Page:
How To Write a Great Explainer Video Script

Best Practice Series

Writing Compelling Scripts for Explainer Videoss

Creating an Explainer Video Starts with the Script

Are you in the market to create an explainer video? Have you considered a script for the video?

Having a well written script is an integral part of the planning process for your video and has the power to make your video have more of an impact with your audience.

Learning what to consider prior to writing the script or producing the video are critical steps in the process.

Our guest writer, Shawn Arora is founder of LaunchSpark Video, a Toronto-based explainer video agency, provides tips on what it takes to make your explainer video go from good to great with well planned script.

How to Write a Great Explainer Video Script

A nicely animated explainer video without a good script is like a good-looking guy or girl without any personality - there'll be some initial interest, but that interest will fade fast. A great script lays the foundation for the video and immediately connects with your target audience. A common way to approach the structure of the script is the problem / solution / how it works / wrap up format.

1. The Problem

You need to tap into the emotions of your viewers / users. Understanding your users starts well before the explainer video - ideally this is an exercise you undertook during the early stages of your company. You can't connect with someone you don't understand.

2. The Solution

Next, mention how you'll solve that problem in the form of a value proposition. It's best to keep this short and sweet so that your viewer gets it immediately. Describe the core benefit you provide, not your features.

3. How It Works

This is where you elaborate on the solution and introduce some detail about your product / service. Mention features, but don't forget to include the benefits of those features. Also, most buyers are well educated about your competition, so mention the factors that differentiate you (without mentioning competitor names).

4. Wrap Up

This is where you'll mention your company and tagline, introduce the logo, and summarize your value proposition. This should be short and memorable. Your script doesn't have to be laid out in this manner (after all, this is a creative process), but this is an intuitive and natural way for a viewer to comprehend an idea.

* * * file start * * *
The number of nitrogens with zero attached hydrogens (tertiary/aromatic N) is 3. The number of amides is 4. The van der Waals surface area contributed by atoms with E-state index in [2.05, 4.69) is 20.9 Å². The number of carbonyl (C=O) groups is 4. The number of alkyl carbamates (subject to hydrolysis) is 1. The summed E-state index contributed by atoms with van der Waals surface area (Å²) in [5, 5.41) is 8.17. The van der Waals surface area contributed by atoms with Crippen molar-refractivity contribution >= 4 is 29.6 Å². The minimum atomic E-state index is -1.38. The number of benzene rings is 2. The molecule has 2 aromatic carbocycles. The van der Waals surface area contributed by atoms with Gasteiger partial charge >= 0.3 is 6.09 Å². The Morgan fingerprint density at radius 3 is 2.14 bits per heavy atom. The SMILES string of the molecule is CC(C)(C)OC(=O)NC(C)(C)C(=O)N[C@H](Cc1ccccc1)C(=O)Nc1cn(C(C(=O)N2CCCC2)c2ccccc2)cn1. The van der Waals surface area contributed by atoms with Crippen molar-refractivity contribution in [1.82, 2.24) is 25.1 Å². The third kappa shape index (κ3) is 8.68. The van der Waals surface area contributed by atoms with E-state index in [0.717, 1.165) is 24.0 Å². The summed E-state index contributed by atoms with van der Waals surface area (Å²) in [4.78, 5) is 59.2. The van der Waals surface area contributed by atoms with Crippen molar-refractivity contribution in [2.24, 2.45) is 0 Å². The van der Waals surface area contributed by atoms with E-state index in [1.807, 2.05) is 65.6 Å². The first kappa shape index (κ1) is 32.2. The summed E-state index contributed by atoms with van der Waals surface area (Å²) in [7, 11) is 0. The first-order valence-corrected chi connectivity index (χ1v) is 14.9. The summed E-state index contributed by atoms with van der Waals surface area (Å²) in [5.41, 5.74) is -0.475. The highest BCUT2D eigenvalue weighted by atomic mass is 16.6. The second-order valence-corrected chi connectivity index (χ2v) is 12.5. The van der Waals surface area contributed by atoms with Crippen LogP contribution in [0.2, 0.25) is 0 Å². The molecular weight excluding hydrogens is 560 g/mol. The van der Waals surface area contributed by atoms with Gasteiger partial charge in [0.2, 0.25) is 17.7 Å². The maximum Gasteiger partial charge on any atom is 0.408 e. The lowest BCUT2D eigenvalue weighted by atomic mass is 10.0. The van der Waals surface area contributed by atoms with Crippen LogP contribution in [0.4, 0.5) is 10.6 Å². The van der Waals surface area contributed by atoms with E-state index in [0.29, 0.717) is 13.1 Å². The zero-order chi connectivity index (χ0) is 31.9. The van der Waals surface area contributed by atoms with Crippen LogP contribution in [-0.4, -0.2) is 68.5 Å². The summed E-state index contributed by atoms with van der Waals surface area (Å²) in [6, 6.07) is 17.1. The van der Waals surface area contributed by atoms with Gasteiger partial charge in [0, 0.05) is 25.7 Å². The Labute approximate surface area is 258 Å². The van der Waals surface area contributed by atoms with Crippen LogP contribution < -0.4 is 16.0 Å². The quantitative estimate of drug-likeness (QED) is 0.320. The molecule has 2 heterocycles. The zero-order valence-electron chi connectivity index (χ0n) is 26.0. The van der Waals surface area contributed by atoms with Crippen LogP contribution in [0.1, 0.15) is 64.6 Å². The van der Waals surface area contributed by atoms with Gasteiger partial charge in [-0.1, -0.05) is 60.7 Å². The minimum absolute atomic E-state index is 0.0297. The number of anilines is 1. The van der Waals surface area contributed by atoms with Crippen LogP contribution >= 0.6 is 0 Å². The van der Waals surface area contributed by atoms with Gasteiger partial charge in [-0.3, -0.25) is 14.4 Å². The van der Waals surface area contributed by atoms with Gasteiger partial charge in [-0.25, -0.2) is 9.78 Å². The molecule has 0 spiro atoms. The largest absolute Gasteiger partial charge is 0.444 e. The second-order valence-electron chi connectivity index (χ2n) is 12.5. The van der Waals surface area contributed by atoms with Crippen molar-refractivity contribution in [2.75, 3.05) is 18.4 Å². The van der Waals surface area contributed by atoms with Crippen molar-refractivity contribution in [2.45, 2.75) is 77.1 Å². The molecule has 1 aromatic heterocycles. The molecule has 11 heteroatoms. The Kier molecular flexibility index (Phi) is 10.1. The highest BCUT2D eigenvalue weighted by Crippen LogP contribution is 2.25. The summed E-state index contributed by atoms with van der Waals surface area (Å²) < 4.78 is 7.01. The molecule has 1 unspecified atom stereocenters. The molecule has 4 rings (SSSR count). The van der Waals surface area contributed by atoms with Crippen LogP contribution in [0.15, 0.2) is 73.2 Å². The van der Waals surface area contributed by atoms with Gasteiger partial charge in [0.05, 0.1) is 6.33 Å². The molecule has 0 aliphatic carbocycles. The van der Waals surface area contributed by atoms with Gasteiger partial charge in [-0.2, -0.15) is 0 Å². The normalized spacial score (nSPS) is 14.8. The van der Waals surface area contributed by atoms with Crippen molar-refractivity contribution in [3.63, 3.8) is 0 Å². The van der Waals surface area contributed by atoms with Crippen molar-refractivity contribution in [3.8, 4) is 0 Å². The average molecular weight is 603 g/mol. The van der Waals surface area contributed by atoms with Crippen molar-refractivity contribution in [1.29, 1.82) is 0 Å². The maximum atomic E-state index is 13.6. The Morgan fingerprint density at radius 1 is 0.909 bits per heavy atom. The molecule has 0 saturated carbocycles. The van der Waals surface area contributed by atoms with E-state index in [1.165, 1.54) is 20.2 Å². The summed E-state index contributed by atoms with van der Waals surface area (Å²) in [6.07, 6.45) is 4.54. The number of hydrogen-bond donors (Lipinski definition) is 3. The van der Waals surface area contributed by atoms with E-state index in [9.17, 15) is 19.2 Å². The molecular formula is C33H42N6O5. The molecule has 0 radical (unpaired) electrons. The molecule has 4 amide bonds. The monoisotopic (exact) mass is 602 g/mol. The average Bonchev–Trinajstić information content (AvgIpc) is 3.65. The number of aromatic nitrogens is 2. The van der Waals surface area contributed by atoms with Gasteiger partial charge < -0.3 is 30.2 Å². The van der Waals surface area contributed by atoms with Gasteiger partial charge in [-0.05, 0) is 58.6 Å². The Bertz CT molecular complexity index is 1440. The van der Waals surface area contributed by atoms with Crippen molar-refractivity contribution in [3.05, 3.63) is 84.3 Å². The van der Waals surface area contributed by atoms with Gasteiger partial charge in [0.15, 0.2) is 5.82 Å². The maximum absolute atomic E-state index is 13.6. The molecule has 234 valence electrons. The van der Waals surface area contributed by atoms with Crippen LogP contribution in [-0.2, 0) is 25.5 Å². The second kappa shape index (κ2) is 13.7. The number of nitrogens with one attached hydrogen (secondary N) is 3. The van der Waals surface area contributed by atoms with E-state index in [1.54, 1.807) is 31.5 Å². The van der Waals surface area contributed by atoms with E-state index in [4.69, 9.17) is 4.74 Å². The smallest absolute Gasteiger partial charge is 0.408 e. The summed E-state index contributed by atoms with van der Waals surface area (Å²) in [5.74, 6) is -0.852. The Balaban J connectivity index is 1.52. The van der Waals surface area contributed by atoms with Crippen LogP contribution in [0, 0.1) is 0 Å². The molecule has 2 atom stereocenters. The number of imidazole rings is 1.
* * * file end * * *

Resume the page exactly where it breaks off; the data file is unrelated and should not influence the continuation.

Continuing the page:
Consider the Length: As a rule of thumb, every 140 - 180 words of a script will take one minute in a voiceover (varies based on your chosen artist), and the length of the voiceover is generally how long your video will be (plus 3-4 seconds on the final screen).

Write Visually: Write your script in a way that's easy to envision; for example, saying "We build a mountain of data..." is much easier to visualize and animate than saying "We get data...".

Consider Humour: People are more engaged with humorous material and will pay attention for longer if you can entertain them. Don't force it though.

Create a Compelling Story: Don't just write a script of facts... instead, speak to your audience with an emotional story that they can relate to. Make it personal and speak directly to them.

Get the Right Voiceover Artist: is a great place to find a wide range of voice talent for your project. With so many options, you can find an artist that fits the personality of your company; for example, if you're a thought leader that speaks to CEOs, pick a voice that fits that. And make sure to guide your artist on the tone, pace and style that suits your company.

The following video created by LaunchSpark uses the problem / solution / how it works / wrap-up format, and uses a touch of humour to connect with the audience. We ended the story by nailing home the problem that we introduced at the beginning of the video.


About LaunchSpark Video

LaunchSpark Video creates videos for company overviews, screencasts, content marketing, infographics and trade show displays. Their clients operate in a wide range of industries and encompass everything from startups to public companies. Follow them here on Twitter or read more on their blog.

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